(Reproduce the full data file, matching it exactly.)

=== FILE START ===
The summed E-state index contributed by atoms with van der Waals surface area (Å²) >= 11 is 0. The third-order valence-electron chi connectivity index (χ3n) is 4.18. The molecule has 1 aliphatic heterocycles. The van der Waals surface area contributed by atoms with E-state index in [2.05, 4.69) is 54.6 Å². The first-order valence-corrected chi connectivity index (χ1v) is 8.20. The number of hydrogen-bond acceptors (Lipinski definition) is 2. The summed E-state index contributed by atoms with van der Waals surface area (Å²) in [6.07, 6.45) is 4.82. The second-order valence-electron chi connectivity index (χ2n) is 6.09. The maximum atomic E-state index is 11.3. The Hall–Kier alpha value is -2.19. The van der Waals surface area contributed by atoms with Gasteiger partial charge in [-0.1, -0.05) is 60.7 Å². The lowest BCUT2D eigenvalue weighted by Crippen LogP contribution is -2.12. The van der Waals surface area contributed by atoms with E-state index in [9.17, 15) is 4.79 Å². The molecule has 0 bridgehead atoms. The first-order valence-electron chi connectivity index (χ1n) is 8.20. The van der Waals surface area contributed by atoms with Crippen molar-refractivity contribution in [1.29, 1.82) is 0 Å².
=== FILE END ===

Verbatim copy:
The summed E-state index contributed by atoms with van der Waals surface area (Å²) >= 11 is 0. The third-order valence-electron chi connectivity index (χ3n) is 4.18. The molecule has 1 aliphatic heterocycles. The van der Waals surface area contributed by atoms with E-state index in [2.05, 4.69) is 54.6 Å². The first-order valence-corrected chi connectivity index (χ1v) is 8.20. The number of hydrogen-bond acceptors (Lipinski definition) is 2. The summed E-state index contributed by atoms with van der Waals surface area (Å²) in [6.07, 6.45) is 4.82. The second-order valence-electron chi connectivity index (χ2n) is 6.09. The maximum atomic E-state index is 11.3. The Hall–Kier alpha value is -2.19. The van der Waals surface area contributed by atoms with Gasteiger partial charge in [-0.1, -0.05) is 60.7 Å². The lowest BCUT2D eigenvalue weighted by Crippen LogP contribution is -2.12. The van der Waals surface area contributed by atoms with E-state index in [9.17, 15) is 4.79 Å². The molecule has 0 bridgehead atoms. The first-order valence-electron chi connectivity index (χ1n) is 8.20. The van der Waals surface area contributed by atoms with Crippen molar-refractivity contribution in [1.29, 1.82) is 0 Å².